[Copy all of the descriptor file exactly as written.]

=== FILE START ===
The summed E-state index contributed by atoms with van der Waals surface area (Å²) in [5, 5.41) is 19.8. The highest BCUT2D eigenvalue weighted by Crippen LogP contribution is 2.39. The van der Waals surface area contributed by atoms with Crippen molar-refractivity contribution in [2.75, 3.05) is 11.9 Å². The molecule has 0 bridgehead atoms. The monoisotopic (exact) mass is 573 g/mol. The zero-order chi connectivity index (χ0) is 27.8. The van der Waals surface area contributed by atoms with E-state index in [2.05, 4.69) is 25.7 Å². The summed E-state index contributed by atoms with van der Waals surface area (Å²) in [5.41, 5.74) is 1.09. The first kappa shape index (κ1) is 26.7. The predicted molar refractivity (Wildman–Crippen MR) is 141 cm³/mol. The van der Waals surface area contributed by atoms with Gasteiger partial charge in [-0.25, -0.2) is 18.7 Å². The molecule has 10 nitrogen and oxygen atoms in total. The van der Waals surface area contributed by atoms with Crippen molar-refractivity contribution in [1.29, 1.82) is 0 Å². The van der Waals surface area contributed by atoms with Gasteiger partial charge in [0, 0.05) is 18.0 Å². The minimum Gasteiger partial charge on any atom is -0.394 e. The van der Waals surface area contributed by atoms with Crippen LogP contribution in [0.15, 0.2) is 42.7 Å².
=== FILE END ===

The summed E-state index contributed by atoms with van der Waals surface area (Å²) in [5, 5.41) is 19.8. The highest BCUT2D eigenvalue weighted by Crippen LogP contribution is 2.39. The van der Waals surface area contributed by atoms with Crippen molar-refractivity contribution in [2.75, 3.05) is 11.9 Å². The molecule has 0 bridgehead atoms. The monoisotopic (exact) mass is 573 g/mol. The zero-order chi connectivity index (χ0) is 27.8. The van der Waals surface area contributed by atoms with E-state index in [2.05, 4.69) is 25.7 Å². The summed E-state index contributed by atoms with van der Waals surface area (Å²) in [5.41, 5.74) is 1.09. The first kappa shape index (κ1) is 26.7. The predicted molar refractivity (Wildman–Crippen MR) is 141 cm³/mol. The van der Waals surface area contributed by atoms with Gasteiger partial charge in [-0.25, -0.2) is 18.7 Å². The molecule has 10 nitrogen and oxygen atoms in total. The van der Waals surface area contributed by atoms with Crippen molar-refractivity contribution in [1.29, 1.82) is 0 Å². The van der Waals surface area contributed by atoms with Gasteiger partial charge in [0, 0.05) is 18.0 Å². The minimum Gasteiger partial charge on any atom is -0.394 e. The van der Waals surface area contributed by atoms with Crippen LogP contribution in [0.15, 0.2) is 42.7 Å².